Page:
A reach that exceeds its grasp
Ill-advised attempts to create autistic orthodoxy go hand in hand with claims to authority that exceed one’s grasp. The autistic civil rights movement is founded on the idea that autistic people should set the tone and have final authority in the discourse on autism, as we have traditionally been excluded from that discussion and our experiences at best ignored, at worst invalidated. This being said, with the exception of autobiographical writing, which only makes a truth claim for the individual, activism that seeks to educate requires a degree of study and needs to take into account the diversity of autistic experience. Activist approaches that emphasize differences between autistics, build one partial community at the expense of others, and reinforce a tiered system of human value within the community with claims that separate based on functioning labels, etc. (such as “shiny aspieism”) are damaging to the entire community.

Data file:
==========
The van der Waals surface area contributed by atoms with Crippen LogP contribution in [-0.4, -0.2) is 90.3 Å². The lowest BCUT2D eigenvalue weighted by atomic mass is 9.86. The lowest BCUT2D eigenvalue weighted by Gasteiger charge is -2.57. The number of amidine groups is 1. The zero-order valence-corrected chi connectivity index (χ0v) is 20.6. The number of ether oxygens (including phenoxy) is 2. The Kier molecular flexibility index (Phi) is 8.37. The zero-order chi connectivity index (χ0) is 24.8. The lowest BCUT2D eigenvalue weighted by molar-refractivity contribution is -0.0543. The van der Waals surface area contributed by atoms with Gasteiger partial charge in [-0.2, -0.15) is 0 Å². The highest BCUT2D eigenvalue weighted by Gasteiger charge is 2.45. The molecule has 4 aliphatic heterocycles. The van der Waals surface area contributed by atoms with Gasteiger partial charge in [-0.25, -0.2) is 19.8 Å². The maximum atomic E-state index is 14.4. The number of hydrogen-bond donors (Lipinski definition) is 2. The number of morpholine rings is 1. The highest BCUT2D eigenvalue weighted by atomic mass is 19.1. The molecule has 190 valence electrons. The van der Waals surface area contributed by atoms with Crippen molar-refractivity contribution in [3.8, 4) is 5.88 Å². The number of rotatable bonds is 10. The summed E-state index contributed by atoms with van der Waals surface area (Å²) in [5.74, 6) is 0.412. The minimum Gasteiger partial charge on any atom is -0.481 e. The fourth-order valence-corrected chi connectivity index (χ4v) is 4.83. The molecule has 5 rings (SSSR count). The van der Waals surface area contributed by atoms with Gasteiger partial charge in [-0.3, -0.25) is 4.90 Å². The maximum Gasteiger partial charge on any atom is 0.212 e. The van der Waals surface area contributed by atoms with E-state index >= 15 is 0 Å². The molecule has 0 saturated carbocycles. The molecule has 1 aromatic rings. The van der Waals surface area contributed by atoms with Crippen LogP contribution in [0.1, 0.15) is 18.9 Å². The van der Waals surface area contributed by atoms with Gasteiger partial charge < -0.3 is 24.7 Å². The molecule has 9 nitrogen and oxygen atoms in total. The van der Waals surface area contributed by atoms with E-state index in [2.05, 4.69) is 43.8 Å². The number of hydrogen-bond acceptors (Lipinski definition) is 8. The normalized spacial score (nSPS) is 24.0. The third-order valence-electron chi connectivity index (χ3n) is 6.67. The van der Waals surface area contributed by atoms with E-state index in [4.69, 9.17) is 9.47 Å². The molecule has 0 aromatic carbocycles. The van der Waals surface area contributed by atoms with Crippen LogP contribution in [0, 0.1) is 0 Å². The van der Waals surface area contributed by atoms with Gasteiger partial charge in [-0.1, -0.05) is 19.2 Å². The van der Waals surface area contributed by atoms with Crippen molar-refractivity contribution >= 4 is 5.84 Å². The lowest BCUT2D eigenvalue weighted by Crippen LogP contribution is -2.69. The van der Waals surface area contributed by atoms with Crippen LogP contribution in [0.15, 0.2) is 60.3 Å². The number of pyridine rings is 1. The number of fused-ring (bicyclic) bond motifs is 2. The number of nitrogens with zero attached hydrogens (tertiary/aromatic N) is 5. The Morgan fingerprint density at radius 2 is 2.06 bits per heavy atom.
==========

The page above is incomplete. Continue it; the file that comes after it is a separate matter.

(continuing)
Likewise, while vlogs and blogs are one of the most effective ways we have of getting a message out in a world, in which the mainstream media caters primarily to non-autistics, it is essential that contributions that claim to educate be well-researched. One of the more harmful forms of activism at the moment are those who come forward to speak for the community at large with poorly informed and poorly researched claims about autism based on anecdotal evidence or mere speculation. It is not only not productive to make a video or publish a book to inform autistics or non-autistics about autism in a factual way based on no other authority than being autistic, it can actually be damaging.